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While your QWERTY keyboard and mouse are very useful tools for carrying out standard computing tasks - typing documents, browsing the internet and the like - they’re not the most creative of input devices.
They’re far from redundant when you’re using your music software - your mouse can be used to click and drag, and even the numbers and letters on your keyboard can serve as handy shortcut buttons - but when you’re feeling creative, you’ll hanker for something different.
This is where MIDI controllers come in. These are devices that connect to your computer (usually over USB) and send signals that can be interpreted by your music software, which then acts upon them.
If that sounds a bit techy, let’s consider the most popular example of a MIDI controller: a musical keyboard that doesn’t contain any sounds of its own but enables you to play the software instruments that you have installed on your Mac or PC.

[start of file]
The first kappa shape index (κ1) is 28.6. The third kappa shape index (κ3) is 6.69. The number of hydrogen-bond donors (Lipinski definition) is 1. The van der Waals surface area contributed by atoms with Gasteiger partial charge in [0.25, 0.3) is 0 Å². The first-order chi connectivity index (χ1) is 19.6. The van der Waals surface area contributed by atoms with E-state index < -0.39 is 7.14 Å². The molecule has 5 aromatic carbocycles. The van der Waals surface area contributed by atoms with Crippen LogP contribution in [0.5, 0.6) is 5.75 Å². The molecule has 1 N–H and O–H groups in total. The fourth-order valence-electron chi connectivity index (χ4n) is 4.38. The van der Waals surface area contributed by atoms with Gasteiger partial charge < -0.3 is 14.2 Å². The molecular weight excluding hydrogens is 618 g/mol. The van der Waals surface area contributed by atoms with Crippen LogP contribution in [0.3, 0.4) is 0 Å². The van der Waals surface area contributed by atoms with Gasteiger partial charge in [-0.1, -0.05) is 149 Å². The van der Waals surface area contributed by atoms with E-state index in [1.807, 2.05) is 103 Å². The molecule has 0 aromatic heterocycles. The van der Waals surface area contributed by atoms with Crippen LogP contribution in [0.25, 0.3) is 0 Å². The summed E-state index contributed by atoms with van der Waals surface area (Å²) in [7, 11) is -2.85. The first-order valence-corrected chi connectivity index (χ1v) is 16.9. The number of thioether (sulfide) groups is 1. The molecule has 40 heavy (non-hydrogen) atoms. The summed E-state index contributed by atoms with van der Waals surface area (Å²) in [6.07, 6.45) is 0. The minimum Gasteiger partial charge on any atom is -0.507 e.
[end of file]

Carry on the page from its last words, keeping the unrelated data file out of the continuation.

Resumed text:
The advantages of doing this are obvious, particularly if you happen to be a keyboard player. However, even if you haven’t had a piano lesson in your life, you’ll find that recording basslines, leads, chord progressions and even drum parts is a whole lot more satisfying if you’re using white and black keys as opposed to those familiar QWERTY ones.
For some people, a keyboard is all the MIDI controller that’s required, but the fun doesn’t stop there. You can also get devices that feature knobs, faders, buttons, drum pads and more, all of which can be used to tweak the controls that you see in your software. Other more esoteric MIDI controllers appear to have been beamed down from space and don’t look musical at all.
You can use multiple MIDI controllers in your setup, but if you’re only going to buy one, your best bet is a keyboard that also contains a variety of other controllers (those knobs, faders, buttons and pads that we mentioned).